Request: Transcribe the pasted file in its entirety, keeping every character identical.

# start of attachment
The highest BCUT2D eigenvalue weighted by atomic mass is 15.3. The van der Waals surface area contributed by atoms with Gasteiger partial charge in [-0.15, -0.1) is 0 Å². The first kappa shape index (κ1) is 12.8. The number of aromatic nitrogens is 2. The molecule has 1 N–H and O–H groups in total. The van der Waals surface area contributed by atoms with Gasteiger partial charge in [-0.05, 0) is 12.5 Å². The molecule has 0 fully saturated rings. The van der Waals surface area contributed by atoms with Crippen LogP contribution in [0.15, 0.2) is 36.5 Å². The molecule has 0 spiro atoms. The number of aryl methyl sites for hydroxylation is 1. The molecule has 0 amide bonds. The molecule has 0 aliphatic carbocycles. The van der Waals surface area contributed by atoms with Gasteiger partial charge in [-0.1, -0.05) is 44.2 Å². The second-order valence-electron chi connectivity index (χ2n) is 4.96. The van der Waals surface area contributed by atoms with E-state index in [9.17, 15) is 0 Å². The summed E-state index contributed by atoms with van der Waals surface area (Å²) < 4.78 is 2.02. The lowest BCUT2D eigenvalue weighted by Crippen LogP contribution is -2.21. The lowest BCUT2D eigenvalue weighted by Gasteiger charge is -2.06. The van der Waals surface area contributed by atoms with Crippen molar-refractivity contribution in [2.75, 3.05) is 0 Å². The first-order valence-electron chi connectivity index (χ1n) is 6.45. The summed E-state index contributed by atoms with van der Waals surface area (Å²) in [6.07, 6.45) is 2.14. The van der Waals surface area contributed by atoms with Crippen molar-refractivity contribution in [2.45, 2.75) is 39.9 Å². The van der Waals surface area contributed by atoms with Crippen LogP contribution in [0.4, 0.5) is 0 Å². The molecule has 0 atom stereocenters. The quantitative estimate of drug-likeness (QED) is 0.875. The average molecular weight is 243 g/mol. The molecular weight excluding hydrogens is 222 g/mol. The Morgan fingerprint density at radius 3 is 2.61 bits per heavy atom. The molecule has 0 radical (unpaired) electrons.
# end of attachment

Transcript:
The highest BCUT2D eigenvalue weighted by atomic mass is 15.3. The van der Waals surface area contributed by atoms with Gasteiger partial charge in [-0.15, -0.1) is 0 Å². The first kappa shape index (κ1) is 12.8. The number of aromatic nitrogens is 2. The molecule has 1 N–H and O–H groups in total. The van der Waals surface area contributed by atoms with Gasteiger partial charge in [-0.05, 0) is 12.5 Å². The molecule has 0 fully saturated rings. The van der Waals surface area contributed by atoms with Crippen LogP contribution in [0.15, 0.2) is 36.5 Å². The molecule has 0 spiro atoms. The number of aryl methyl sites for hydroxylation is 1. The molecule has 0 amide bonds. The molecule has 0 aliphatic carbocycles. The van der Waals surface area contributed by atoms with Gasteiger partial charge in [-0.1, -0.05) is 44.2 Å². The second-order valence-electron chi connectivity index (χ2n) is 4.96. The van der Waals surface area contributed by atoms with E-state index in [9.17, 15) is 0 Å². The summed E-state index contributed by atoms with van der Waals surface area (Å²) < 4.78 is 2.02. The lowest BCUT2D eigenvalue weighted by Crippen LogP contribution is -2.21. The lowest BCUT2D eigenvalue weighted by Gasteiger charge is -2.06. The van der Waals surface area contributed by atoms with Crippen molar-refractivity contribution in [2.75, 3.05) is 0 Å². The first-order valence-electron chi connectivity index (χ1n) is 6.45. The summed E-state index contributed by atoms with van der Waals surface area (Å²) in [6.07, 6.45) is 2.14. The van der Waals surface area contributed by atoms with Crippen molar-refractivity contribution in [2.45, 2.75) is 39.9 Å². The van der Waals surface area contributed by atoms with Crippen LogP contribution in [0.4, 0.5) is 0 Å². The molecule has 0 atom stereocenters. The quantitative estimate of drug-likeness (QED) is 0.875. The average molecular weight is 243 g/mol. The molecular weight excluding hydrogens is 222 g/mol. The Morgan fingerprint density at radius 3 is 2.61 bits per heavy atom. The molecule has 0 radical (unpaired) electrons.